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Introduction from Chair - Michael E. Goldberg, MD
Critical Periods and Brain Development - Takao K. Hensch, PhD
Mature brain function is potently shaped by the surrounding environment during infancy and early childhood. Biological constraints carefully orchestrate such windows of brain plasticity that are now being unraveled at the interface of molecular and systems neuroscience. Understanding when and how complex neural circuits are sculpted by experience carries an impact far beyond the lab, including education policy, therapeutic approaches to mental illness or recovery from brain injury in adulthood.
Seeing is Believing: A Gene Therapy Success - Jean Bennett, MD, PhD
Gene therapy has restored sight in patients with Leberís Congenital Amaurosis (LCA), an inherited blindness that begins at birth. This presentation will describe the safety and efficacy results after gene therapy in 12 subjects born with LCA. The subjects were treated at The Children’s Hospital of Philadelphia. The subjects include five children and seven adults who have been followed now for more than 3.6 years post treatment. All of the children enrolled in the study are now able to navigate independently, read and write, take part in normal classroom activities, and participate in sports. Adults in the study also have more independence due to improvements in their vision. This the first pediatric human gene therapy study involving a non-lethal disease, and it is also the first gene therapy study of treatment of inherited retinal degeneration in which pediatric subjects have been enrolled. The success of this gene therapy study provides the foundation for gene-based approaches for restoring vision in other, more common forms of blindness.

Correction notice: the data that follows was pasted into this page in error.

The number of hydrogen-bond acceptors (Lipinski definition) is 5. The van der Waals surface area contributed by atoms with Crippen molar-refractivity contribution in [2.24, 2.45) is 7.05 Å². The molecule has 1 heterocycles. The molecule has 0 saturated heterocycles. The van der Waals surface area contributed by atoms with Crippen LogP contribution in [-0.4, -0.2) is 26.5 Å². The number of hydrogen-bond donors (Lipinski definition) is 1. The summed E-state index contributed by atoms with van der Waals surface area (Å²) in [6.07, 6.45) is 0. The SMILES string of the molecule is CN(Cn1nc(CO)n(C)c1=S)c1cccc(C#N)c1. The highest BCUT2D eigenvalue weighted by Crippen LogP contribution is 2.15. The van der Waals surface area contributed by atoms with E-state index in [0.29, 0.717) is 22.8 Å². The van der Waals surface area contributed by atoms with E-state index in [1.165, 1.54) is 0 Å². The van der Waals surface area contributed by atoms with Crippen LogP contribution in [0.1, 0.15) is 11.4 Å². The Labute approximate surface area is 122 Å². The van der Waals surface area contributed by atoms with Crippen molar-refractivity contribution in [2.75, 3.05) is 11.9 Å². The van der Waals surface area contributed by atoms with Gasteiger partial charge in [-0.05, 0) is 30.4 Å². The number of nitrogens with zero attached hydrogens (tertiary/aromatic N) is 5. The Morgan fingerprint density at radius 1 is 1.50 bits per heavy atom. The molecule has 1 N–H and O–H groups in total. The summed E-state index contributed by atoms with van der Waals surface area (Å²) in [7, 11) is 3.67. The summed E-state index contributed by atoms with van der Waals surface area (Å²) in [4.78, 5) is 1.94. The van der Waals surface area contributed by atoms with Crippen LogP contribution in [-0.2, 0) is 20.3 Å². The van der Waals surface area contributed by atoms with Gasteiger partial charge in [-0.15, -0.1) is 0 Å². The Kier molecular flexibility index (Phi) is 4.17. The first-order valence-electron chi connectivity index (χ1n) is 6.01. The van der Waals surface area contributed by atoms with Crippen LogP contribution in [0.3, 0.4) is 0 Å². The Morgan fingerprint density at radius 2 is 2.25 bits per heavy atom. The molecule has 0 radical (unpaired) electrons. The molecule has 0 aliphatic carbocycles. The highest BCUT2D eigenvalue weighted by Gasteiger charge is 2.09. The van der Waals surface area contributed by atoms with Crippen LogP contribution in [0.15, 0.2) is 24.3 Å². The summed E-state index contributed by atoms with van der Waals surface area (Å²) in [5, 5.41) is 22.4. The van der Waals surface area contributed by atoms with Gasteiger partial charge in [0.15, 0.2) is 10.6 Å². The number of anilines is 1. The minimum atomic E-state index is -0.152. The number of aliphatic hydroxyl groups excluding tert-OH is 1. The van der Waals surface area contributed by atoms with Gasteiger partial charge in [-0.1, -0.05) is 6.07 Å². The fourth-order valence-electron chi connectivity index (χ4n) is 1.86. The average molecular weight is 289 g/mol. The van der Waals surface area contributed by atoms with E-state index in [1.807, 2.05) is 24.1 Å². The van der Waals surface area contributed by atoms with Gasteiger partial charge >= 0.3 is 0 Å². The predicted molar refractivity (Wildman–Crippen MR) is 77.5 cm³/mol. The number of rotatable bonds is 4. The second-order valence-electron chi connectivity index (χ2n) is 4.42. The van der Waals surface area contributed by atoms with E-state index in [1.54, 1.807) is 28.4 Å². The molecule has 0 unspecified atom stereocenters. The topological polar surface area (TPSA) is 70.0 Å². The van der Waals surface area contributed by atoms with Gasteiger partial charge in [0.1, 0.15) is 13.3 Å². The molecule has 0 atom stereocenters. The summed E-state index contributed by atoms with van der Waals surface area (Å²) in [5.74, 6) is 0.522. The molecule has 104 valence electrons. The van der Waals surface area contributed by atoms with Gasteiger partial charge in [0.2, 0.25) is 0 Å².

Project Prakash: Sight and Insight - Pawan Sinha, PhD
The translation from basic science to societal impact often takes many years. However, in some instances, even the conduct of basic research can yield tangible benefits. I shall describe an effort that perhaps fits in this category. Named ‘Project Prakash’, this initiative provides sight to blind children on the one hand and helps address several fundamental questions regarding brain plasticity and learning on the other.
Michael E. Goldberg is the David Mahoney Professor of Brain and Behavior in the Developments of Neuroscience, Neurology, Psychiatry, and Opthalmology at Columbia University College of Physicians and Scientists.
Takao K. Hensch is Professor of Molecular Cellular Biology and Neurology at Harvard University and Children's Hospital Boston.
Jean Bennett is Professor of Ophthalmology and Cell and Developmental Biology. She is the F.M. Kirby Center for Molecular Ophthalmology at the Scheie Eye Institute, University of Pennsylvania.
Pawan Sinha is Professor of Vision and Computational Neuroscience at MIT.